Sustainable activewear brand True Tribe has launched its first line with full supply chain transparency thanks to the use of blockchain.
The company partnered with blockchain-based supply chain traceability solutions provider SUKU to offer consumers full transparency of the garments’ complete product journey with its Omni SaaS platform.
The garments, whose lifecycle began as nylon waste such as discarded fishing nets and fabric scraps, were shipped to Browns Fashion in London on 6 November.
“We aim to set a new standard in conscious fashion, without claiming to be truly “sustainable” because nobody is in fashion,” says founder and CEO Alexandre Sundberg. “That being said, we strive to be more conscious about our footprint and to minimise it as much as possible. Today, consumers increasingly support brands that identify better with their values. Thanks to SUKU, True Tribe benefits from the latest blockchain technology to provide full transparency for its products, while connecting on a deeper level with its conscious consumer by revealing its story.”
The journey of True Tribe’s new line can be traced from the initial plastic waste collection by Healthy Seas in the Mediterranean, Adriatic or North Sea, to the recycling of the nylon by Econyl in Ajdoviscina, Slovenia. This is then regenerated into nylon fabric in Northern Lombardy, Italy, before reaching manufacturing by RIRI in Mendrisio, Switzerland. The product then goes to Pakistan for handcrafting before being shipped to the store or online.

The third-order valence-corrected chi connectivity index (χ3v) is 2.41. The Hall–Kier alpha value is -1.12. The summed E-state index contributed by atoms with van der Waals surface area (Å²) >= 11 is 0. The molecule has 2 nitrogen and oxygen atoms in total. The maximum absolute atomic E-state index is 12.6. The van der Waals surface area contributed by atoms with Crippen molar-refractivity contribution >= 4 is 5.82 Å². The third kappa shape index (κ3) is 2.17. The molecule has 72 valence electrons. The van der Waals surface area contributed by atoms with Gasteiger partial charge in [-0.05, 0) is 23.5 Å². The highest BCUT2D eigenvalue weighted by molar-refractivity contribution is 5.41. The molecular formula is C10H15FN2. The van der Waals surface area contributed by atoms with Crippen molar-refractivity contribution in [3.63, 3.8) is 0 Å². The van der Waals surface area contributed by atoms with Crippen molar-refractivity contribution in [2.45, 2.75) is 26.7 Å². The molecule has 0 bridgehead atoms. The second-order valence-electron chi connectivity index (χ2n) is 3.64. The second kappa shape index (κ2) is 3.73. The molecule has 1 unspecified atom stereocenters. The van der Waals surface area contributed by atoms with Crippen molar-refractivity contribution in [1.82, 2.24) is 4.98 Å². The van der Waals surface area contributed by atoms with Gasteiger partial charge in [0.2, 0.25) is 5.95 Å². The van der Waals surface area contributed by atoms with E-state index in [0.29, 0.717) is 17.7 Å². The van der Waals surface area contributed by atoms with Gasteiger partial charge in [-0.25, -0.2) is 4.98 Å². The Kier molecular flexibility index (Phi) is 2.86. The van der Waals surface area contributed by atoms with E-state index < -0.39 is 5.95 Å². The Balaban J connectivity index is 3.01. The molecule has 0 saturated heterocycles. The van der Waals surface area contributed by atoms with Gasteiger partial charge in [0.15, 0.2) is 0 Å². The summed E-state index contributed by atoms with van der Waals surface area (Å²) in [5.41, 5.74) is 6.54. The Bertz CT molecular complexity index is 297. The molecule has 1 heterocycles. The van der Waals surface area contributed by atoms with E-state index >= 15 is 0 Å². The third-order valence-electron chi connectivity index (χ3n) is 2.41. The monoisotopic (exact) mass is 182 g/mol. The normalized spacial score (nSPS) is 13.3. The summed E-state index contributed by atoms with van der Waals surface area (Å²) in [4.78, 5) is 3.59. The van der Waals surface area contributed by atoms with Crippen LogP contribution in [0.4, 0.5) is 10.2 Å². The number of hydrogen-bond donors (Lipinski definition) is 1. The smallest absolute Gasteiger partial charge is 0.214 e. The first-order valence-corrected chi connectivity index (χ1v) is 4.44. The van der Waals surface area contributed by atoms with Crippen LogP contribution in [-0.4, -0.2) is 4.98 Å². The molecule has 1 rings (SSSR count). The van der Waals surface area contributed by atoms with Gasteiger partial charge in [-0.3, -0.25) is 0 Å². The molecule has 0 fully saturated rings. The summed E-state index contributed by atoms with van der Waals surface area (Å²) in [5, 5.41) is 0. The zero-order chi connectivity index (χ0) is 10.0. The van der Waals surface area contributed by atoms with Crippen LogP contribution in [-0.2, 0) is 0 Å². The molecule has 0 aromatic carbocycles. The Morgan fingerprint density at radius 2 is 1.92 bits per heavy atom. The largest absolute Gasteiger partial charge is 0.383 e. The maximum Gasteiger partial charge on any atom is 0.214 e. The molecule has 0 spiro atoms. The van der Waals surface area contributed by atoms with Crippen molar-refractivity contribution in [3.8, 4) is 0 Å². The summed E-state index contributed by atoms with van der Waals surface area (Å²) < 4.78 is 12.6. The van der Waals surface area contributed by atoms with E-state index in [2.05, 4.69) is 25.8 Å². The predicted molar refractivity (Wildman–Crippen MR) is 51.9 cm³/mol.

Each garment purchased has a QR code on the hangtag or affixed to the garment. Using the SUKU Scanner app available for iOS or Android devices, consumers can scan the QR code and view the journey of their product, allowing them to learn about its story (through videos and images) and about those who created it.
Additionally, True Tribe says it aims to be a major contributor in helping garment businesses in developing countries such as Pakistan diversify their business models significantly from dependence on fast fashion brands. The company aspires to achieve this by having all its production vertically integrated as to set its own quality standards and working environment.
“We wanted to focus on craftsmanship, so we started with around five pieces and each pair of shorts takes about four hours to make. And it’s all made from recycled materials, using nylon from fishing nets and other trash from the ocean.”